20. Simon Says:

    Chris, much of their domestic and foreign policy was far to the left of the party’s beliefs, ergo towards the center. I gave examples in the previous thread, and hadn’t seen the need to reiterate, but the ones that most readily suggest themselves are the Iraq war (whatever its merits, it’s a page torn straight from the Woodrow Wilson playbook), Medicare Part D, NCLB, BCRA, sarbox, bailouts, etc. Other failings resist partisan categorization: incompetence, inablity to communicate, torture, and so forth, none of which are peculiarly liberal or conservative. Indeed, one is hard-pressed to think of an unambiguously conservative policy of the last administration: even the tax cuts, for example, were not paired with spending cuts. The closest that administration came was the abortive attempt to reform entitlements, but we can see how that turned out.

  21. Tully Says:

    No gerryf, he doesn’t. Unless Krugman has reversed himself. Which he has been known to do on political matters, even contradicting the textbook he wrote when his politics required it. I’ve had endless fun catching him at that over the years. When I taught econ, we used to have a department pool for how many times PK would ditch accepted standards to go off on contradictory rants. He averaged three a month.

    Your inability to grasp the subject matter and apparent complete lack of specific knowledge or education thereof and therein disqualifies your opinions on same. Should you ever acquire such an ability or knowledge or education, do bring actual evidence with you instead of the blatherations of wingbots. Not that I don’t enjoy mocking blatant ignorance, but educated discussion is more fun.

    Rachel, I think you’re mixing up my one-line caution with someone else’s reply.

  22. rachel Says:

    Tully-No, I’m not. I’m explaining that the “Pauline Kael Effect” does not apply.

  23. rachel Says:

    Tully-Oops, now I see where I mixed up you and Simon. Sorry about that.

  24. Reality Says:

    Winston Churchill once said “Healtless is the man who has never been liberal; stupid is the man who has never been conservative.” Wise words. The truth is that the major ity of Americans have always been somewhat centrist. The branding of Democrat = liberal and Republican = conservative has always been somewhat misleading. It is true that liberals lean to the Democrats and conservatives to the GOP, but there have always been conservatives in the Democratic Party. Until the Republican “revolution,” there were plenty of moderates and liberals in the GOP. However, unlike the Democrats, who accept diversity of opinion almost to the point of disability (remember Will Rogers said that he wasn’t a member of any organized political patry. He was a Democrat), the GOP hounded most of the moderates and all the liberals from the party. Those in the GOP, who now call themselves moderates, were staunchly conservative during the Reagan years. Their politics haven’t changed; rather their party swung so far to the right that it more resembles national socialism than the steel-rimmed, pragmatic GOP of Eisenhower’s day. Perhaps what we’re seeing is that Americans are tired of being led by the nose by party ideologues from both sides. Perhaps we want to get back to core ideas, like the Republicans inisting that “if it ain’t broke, don’t fix it” and the Democrats “fair enough, but we have a whole lot that’s broke.” One thing is certain. Just as the Democrats swung too far to the left in the 1970s, the GOP has swung too far to the right. Either they fix this quickly, or they will cease to be a power in American politics. This country is now ripe for a new political party. Botht eh Democrats and the Republicans are in danger of losing their centrist to one.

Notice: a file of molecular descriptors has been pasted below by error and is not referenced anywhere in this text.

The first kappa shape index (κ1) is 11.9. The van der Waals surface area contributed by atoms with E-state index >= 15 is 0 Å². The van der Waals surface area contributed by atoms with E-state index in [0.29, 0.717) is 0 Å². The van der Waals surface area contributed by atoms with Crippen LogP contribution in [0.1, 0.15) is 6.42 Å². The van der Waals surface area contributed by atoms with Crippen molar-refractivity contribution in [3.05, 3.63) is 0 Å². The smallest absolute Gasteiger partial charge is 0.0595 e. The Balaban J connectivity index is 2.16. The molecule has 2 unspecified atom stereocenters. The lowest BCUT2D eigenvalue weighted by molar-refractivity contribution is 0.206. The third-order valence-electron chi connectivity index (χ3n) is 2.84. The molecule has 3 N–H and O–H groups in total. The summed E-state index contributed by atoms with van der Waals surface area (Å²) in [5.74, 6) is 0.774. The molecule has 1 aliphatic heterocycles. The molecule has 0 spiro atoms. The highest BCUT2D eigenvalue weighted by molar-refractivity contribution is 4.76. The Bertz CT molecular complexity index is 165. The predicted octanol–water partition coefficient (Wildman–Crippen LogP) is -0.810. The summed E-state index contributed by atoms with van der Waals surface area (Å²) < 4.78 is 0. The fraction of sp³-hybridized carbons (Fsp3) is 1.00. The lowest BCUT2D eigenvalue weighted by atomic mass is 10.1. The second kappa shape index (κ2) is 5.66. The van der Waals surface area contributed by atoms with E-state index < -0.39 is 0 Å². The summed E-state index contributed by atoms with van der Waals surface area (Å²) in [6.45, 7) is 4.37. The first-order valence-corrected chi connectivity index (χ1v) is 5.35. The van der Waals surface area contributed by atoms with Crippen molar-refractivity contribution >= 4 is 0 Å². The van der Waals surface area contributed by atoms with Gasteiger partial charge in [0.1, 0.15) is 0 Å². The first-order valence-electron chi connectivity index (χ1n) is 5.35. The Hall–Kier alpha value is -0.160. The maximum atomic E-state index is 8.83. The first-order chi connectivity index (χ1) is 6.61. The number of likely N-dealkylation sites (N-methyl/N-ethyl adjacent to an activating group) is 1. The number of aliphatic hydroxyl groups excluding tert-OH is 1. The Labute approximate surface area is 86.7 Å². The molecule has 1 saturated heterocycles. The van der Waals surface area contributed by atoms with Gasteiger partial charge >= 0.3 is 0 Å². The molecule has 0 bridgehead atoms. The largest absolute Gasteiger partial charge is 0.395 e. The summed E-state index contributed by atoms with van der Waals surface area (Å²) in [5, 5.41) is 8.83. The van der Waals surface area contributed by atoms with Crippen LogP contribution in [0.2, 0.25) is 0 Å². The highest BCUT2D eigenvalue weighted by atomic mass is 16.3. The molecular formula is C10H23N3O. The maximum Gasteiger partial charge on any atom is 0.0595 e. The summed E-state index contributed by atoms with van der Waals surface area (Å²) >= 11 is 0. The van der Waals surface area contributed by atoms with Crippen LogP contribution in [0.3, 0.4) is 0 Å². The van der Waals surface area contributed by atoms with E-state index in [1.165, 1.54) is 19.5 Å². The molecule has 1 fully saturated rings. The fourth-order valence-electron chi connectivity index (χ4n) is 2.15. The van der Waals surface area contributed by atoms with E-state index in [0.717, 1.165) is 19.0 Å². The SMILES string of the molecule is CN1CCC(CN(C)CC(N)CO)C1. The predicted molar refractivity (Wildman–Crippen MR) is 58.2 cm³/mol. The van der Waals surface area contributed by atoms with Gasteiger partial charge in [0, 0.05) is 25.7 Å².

25. Simon Says:

    # Reality Says:

    Those in the GOP, who now call themselves moderates, were staunchly conservative during the Reagan years.

    I don’t think Olympia Snowe, for example, ever thought of herself as being staunchly conservative. But let’s stipulate that you’re right and move on:

    Their politics haven’t changed

    Says who? Them?

    their party swung so far to the right that it more resembles national socialism

    Except that national socialism, assessed fairly, was exactly what its name implies: a philosophy of the left. So your thesis is incoherent. The party would have to swing radically to the left – where one usually finds support for massive government intervention in people’s lives and the mass slaughter of a class of people deemed not to be people – to “more resemble[] national socialism.”

    Perhaps what we’re seeing is that Americans are tired of being led by the nose by party ideologues from both sides

    What we’re seeing is that Americans are tired of incompetence and corruption. My party’s elected leaders became corrupt, indolent, and incompetent; the voters punished us for it. Your turn.

    Just as the Democrats swung too far to the left in the 1970s, the GOP has swung too far to the right.

    Except that, as I noted above, they have done no such thing. The GOP swung to the center, where it proved incompetent and ineffective. Now it is swinging back to the position whence it conquered the Democratic Congress in 1994 (that’s not to say that it will again, of course, merely to refute the fictitious claim that the GOP is, or has swung, too far to the right).